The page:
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Iran Sanctions: an Obsession Explained in Five Acts and a Poem

By       Message Tomás Rosa Bueno     Permalink
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Act I

In the second half of the 1990s, at the onset of his first term as Brazil's president, Fernando Henrique Cardoso, or FHC for short, faced a dilemma. To honor his recent conversion to the Washington Consensus, he had to get rid of State companies to make money to pay the interests on the debt he was rapidly accumulating with the banks that paid the economists who had invented his new credo. He wanted to start by giving big fat lucrative companies like oil giant Petrobras to those responsible and smart businessmen who had helped financing his presidential campaign, but he knew he could never sell this to his fellow Brazilians; and he also knew that not being good to his word to campaign financers was the best way to end his political career. He had to find a way to make the idea of privatizing Petrobras, Vale, and Banco do Brasil palatable to Brazilian voters, so he had to use one of the oldest tricks in the history of political chicanery: kick a dead dog, pick on someone the public doesn't like, establish a precedent and then go on to your real goal. Thus the sale of the inefficient, debt-ridden and hugely unpopular state-owned telecommunications companies was decided and quickly carried on. Once the precedent was established, giving the rest away should have been easy, and in fact it was until they sold mining giant Vale do Rio Doce for a tenth of its market value, but their plan was cut short by the succession of economic crises that reduced FHC's second term to a beggar government, forever busy going around the world asking for a loan.

Act II

Forget about the thousands of years of history, forget Isfahan and Tabriz monuments, forget Khwarizmi, forget the whirling dervishes, forget Tusi, Alhazen, Biruni and Al-Farisi, forget Persian cuisine and its perfumes and, above all, forget Omar Khayamm. Iran is today an easy-to-dislike country and it's even fashionable to find it highly distasteful. Remembering how much of Iran's history and culture is part of what makes our daily lives more enjoyable and rich is seen as something beneath a gentleman's or a lady's dignity. After three centuries of strict separation between religion and the State, the idea of a country ruled by religious tenets smacks of fanaticism to our good citizens, even when so many if not most of them profess to observe more or less the same religious principles in their daily lives, albeit a little less strictly. Also, the abrasive style of so many Iranian leaders and the support they give to like-minded groups in other countries does little to make them and the country they speak for more likable in the eyes of Western sophisticates and their Eastern clones. Above all, our society needs external enemies, real or fictitious, to keep people busy with something else than the real cause of their troubles, and a country ruled by a religion that is not "ours" fits the job description perfectly.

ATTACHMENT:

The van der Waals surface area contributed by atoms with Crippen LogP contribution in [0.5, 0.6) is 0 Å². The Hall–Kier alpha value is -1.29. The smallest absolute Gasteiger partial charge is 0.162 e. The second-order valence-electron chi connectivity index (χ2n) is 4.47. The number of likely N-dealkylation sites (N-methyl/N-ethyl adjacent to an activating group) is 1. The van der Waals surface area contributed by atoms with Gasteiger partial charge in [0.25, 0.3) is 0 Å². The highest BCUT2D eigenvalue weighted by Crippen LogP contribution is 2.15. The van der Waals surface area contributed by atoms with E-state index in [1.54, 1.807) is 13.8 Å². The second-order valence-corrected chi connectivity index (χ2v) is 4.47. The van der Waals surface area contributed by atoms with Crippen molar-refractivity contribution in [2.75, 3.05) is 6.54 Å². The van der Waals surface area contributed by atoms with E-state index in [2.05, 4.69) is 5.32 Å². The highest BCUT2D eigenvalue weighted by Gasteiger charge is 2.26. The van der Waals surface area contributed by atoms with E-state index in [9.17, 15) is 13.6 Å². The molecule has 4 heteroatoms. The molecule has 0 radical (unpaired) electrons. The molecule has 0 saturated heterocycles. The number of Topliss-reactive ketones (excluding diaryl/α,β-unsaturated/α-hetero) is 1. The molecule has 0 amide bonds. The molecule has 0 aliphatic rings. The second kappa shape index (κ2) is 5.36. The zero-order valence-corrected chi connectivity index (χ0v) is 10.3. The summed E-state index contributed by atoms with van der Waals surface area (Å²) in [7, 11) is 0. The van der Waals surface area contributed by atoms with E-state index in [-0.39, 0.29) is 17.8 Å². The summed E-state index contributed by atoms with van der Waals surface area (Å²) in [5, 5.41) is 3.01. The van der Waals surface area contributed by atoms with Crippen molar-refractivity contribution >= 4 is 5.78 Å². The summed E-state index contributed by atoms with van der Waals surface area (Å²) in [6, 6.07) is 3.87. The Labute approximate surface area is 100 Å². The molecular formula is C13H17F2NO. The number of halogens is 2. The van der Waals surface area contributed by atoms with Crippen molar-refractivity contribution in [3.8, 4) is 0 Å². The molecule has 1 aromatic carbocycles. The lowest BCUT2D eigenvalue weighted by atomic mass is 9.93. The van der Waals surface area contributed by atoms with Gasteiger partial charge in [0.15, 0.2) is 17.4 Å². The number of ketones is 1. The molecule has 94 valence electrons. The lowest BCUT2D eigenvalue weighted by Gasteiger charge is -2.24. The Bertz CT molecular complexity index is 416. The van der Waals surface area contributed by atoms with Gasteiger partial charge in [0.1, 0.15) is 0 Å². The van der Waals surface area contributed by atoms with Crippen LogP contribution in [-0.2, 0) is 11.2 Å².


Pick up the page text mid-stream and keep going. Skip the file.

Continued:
Act III

The idea of separating religion and State was born simultaneously with the rise of powerful and increasingly aggressive countries in the part of the world where it first appeared, and it may arguably be considered as part of what made these countries both powerful and aggressive. These three centuries of "lay" history saw the power of those countries and their social and economic principles spread to cover almost the totality of the globe, driven by wars, invasions, and massacres of whole populations. "Progress" was imposed on an unwilling world through the blood of money and the mud of free trade, so it's no wonder so much of the resistance to this smothering advance, from Brazil to Iran to China, took the form of a struggle against a "godless" foe.

After three centuries, the accumulated might and wealth of these countries resulted in a virtual monopoly over the planet's resources. When this monopoly started to be challenged by new rising powers, it was natural that the core countries of this world order would close ranks in the defense of their privileges. Russia, China, the U.S., the UK and France, who have jointly owned the world since the end of World War II, will not share the benefits of this ownership with just any newcomer who comes to their gates. As always, and as they did in their time, it will take storming their castle to make them part with their riches. The forms that this storming will take are being decided right now, while the castle owners plot their resistance to it.

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http://papo.lionbueno.net
Roving Brazilian-born freelance translator, currently living in Bariloche, Argentina.

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